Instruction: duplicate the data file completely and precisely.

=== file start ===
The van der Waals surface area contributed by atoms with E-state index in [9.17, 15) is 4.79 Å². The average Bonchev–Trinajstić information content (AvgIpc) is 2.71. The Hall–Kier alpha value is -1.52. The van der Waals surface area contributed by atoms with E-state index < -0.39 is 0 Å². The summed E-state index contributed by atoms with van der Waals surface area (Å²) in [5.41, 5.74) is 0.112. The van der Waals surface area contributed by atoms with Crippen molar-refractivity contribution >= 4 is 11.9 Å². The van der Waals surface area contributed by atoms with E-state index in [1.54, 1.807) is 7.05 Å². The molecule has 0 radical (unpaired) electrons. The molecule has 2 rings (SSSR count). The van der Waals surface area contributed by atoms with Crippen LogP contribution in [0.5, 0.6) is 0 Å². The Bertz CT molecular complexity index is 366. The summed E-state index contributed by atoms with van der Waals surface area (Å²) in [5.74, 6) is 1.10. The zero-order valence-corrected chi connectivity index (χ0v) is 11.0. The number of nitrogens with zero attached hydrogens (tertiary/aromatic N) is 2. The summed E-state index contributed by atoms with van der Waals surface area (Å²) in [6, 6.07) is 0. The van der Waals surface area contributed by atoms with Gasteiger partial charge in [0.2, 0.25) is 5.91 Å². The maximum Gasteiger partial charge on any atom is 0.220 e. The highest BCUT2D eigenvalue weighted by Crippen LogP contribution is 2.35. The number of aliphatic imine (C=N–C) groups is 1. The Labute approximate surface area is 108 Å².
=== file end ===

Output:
The van der Waals surface area contributed by atoms with E-state index in [9.17, 15) is 4.79 Å². The average Bonchev–Trinajstić information content (AvgIpc) is 2.71. The Hall–Kier alpha value is -1.52. The van der Waals surface area contributed by atoms with E-state index < -0.39 is 0 Å². The summed E-state index contributed by atoms with van der Waals surface area (Å²) in [5.41, 5.74) is 0.112. The van der Waals surface area contributed by atoms with Crippen molar-refractivity contribution >= 4 is 11.9 Å². The van der Waals surface area contributed by atoms with E-state index in [1.54, 1.807) is 7.05 Å². The molecule has 0 radical (unpaired) electrons. The molecule has 2 rings (SSSR count). The van der Waals surface area contributed by atoms with Crippen LogP contribution in [0.5, 0.6) is 0 Å². The Bertz CT molecular complexity index is 366. The summed E-state index contributed by atoms with van der Waals surface area (Å²) in [5.74, 6) is 1.10. The zero-order valence-corrected chi connectivity index (χ0v) is 11.0. The number of nitrogens with zero attached hydrogens (tertiary/aromatic N) is 2. The summed E-state index contributed by atoms with van der Waals surface area (Å²) in [6, 6.07) is 0. The van der Waals surface area contributed by atoms with Gasteiger partial charge in [0.2, 0.25) is 5.91 Å². The maximum Gasteiger partial charge on any atom is 0.220 e. The highest BCUT2D eigenvalue weighted by Crippen LogP contribution is 2.35. The number of aliphatic imine (C=N–C) groups is 1. The Labute approximate surface area is 108 Å².